Fieldtrip to Taiwan
Sampling on the periphery of the coral triangle
As part of our research programme to study “opisthobranch” molluscs in the Indo-West Pacific and understand the drivers of present diversity and biogeography on this region, we have carried out a 3-weeks fieldtrip to Taiwan during May 2017. Taiwan is located in the China Sea north of the Philippines on the periphery of the “coral triangle”, the richest marine hotspot in the World contained within Indonesia, Papua New Guinea, and the Philippines.
Although situated outside this hotspot Taiwan is influenced by the warm water Kuroshio Current flowing from the Philippines along the Luzon Strait and striking the southern part of Taiwan where it splits in two branches which drift northwards along both the eastern and western coastlines of the country. This confers to Taiwan tropical characteristics on its southern regions with occurrence of vast and diverse coral reef systems, while the northern coasts are of sub-tropical affinity with waters up to five degrees cooler. This combination of different oceanographic and climatic features, result on the occurrence of an extremely diverse marine fauna with different ecological requirements.
To cover in the best possible way within our limited timeframe different oceanographic regimes we visited three regions for about one week each. We first sampled along the southern tip of Taiwan at the Kenting National Park together with Professor Chung-Chi Hwang from the National University of Kaohsiung. The second week was dedicated to the off shore island of Penghu in the Strait of Taiwan where we have worked together with Professor Yen-Wei Chang and his students from the National Penghu University of Science and Technology, and finally we sampled on the NE coast along the Longdong area in collaboration with Dr Vincent Chen and Dr Wei-Ban Jie, the first an authority on Taiwanese coastal ecology and the latter the author of the book “Taiwan Nudibranchs”.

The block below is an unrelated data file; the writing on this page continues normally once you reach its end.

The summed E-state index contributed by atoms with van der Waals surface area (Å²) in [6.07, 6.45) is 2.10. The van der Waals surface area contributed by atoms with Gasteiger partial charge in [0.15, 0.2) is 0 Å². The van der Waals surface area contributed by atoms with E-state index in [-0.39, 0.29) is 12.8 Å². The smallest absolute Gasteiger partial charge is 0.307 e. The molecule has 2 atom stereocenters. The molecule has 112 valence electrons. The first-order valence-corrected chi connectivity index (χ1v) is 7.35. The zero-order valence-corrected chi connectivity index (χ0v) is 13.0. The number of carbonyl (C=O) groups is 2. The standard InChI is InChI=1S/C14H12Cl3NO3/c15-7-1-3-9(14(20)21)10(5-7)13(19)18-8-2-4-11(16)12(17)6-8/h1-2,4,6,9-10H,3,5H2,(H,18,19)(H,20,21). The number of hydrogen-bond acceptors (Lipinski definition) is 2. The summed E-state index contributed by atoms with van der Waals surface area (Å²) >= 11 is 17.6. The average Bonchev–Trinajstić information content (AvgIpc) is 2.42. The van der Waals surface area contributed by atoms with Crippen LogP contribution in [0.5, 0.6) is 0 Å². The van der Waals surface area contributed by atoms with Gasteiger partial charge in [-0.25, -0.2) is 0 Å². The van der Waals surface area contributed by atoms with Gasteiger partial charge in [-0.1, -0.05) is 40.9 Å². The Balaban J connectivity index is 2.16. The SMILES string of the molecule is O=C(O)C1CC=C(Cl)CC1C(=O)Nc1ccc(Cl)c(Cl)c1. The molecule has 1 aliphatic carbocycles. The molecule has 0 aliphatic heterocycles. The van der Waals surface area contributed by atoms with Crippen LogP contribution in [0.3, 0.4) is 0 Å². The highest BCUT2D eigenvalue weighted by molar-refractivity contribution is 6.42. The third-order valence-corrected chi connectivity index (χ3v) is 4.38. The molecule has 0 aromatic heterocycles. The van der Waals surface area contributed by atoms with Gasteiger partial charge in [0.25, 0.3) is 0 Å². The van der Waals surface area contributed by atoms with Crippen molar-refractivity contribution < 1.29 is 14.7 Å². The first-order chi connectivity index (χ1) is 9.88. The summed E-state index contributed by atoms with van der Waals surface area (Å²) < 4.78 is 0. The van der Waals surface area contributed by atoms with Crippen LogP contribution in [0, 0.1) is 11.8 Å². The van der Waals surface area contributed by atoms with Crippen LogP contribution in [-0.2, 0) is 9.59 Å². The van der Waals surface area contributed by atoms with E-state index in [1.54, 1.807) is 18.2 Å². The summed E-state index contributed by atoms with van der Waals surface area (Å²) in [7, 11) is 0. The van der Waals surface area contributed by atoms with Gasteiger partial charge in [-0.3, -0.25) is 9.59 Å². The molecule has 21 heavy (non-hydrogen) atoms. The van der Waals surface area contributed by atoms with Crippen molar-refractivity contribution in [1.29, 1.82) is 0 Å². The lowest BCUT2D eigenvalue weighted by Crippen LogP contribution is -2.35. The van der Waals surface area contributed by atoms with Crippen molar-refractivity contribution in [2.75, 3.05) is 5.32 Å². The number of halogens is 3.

Shallow habitats between the tidal zone down to 30 m deep were surveyed for “opisthobranchs” and at the end we estimate to have collected a staggering 140 species. The samples are now under curation and soon will be integrated in the systematic collections of the Natural History Museum of Bergen becoming afterwards available for scientific study.